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Hunt for Golden State Killer led detectives to Hobby Lobby for DNA sample

Police used DNA information on a genealogy website to track down the Golden State Killer suspect. (Video: Reuters)

The hunt for one of the country’s most notorious serial killers led investigators to a Hobby Lobby parking lot in a California suburb.

Joseph DeAngelo, 72, drove to the craft store in Roseville on April 18, then parked his car and walked inside. That gave law enforcement officials a chance to confirm the identity of a suspected killer who had evaded capture for decades.

Investigators swabbed the handle of D’Angelo’s driver-side door and sent it for testing.

The scene is just one of the many described in a search warrant and affidavit that was unsealed Friday by a California judge in response to a motion filed by the Associated Press, the Los Angeles Times and the San Francisco Chronicle.

Investigators didn’t stop with one DNA sample. Just a few days after swabbing his car door, they also removed items from a trash can outside DeAngelo’s Citrus Heights home. They sent a tissue from DeAngelo’s garbage to a crime lab and isolated a DNA sample that matched DNA from semen collected after the 1980 rape and murder of Charlene Smith, an interior decorator in Ventura County.

Detectives were able to link the DNA sample from Charlene Smith’s homicide to other killings attributed to the Golden State Killer, according to the documents.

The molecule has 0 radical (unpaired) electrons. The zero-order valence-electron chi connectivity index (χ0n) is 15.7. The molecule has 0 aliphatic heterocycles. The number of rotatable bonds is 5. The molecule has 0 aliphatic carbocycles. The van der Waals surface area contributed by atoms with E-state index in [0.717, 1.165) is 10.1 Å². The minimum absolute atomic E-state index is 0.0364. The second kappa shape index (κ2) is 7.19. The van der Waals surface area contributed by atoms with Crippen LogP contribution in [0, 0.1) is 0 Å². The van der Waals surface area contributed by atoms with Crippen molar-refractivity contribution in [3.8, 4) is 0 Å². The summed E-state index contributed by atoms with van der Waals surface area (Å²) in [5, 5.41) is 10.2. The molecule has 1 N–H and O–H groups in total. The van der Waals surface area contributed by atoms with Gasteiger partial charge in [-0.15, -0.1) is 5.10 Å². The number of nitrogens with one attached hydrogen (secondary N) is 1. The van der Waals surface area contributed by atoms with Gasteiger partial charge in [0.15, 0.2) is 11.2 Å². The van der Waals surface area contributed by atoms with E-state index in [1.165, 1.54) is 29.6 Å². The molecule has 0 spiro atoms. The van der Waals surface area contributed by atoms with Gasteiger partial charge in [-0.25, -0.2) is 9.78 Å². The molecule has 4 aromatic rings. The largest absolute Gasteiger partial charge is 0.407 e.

DeAngelo may not have realized that he was under surveillance. Investigators told a judge that they watched the grandfather’s home for three days.

He was arrested on April 24 and charged in the slaying deaths of eight people. Prosecutors have since charged DeAngelo, a former police officer, in the deaths of four other people, bringing the total to 12. He’s accused of taunting victims after brazen rapes, burglaries and attacks that police describe as “sexually motivated.”

The search warrant also granted law enforcement officials permission to take photographs of D’Angelo’s body, “specifically his penis.”

Shortly after DeAngelo was arrested, investigator Paul Holes explained to The Washington Post’s Justin Jouvenal how he was able to trace the attacker’s DNA to DeAngelo:

Criminal DNA databases produced no hits, sweeps of crime scenes no fingerprints and hefty rewards no definitive tips. But Paul Holes, an investigator and DNA expert, had a hunch he could create a road map to the killer through his genetics.
Holes used DNA recovered from a crime scene to find the killer’s great-great-great grandparents, who lived in the early 1800s. Branch by painstaking branch, he and a team created about 25 family trees containing thousands of relatives down to the present day.
One fork led to a 72-year-old retiree who was quietly living out his golden years in the Sacramento suburb of Citrus Heights.

DeAngelo was in attendance Friday as the judge unsealed the affidavits for his search warrant.

Correction: An earlier version of this story misidentified the city where investigators went to a Hobby Lobby parking lot. This version has been corrected.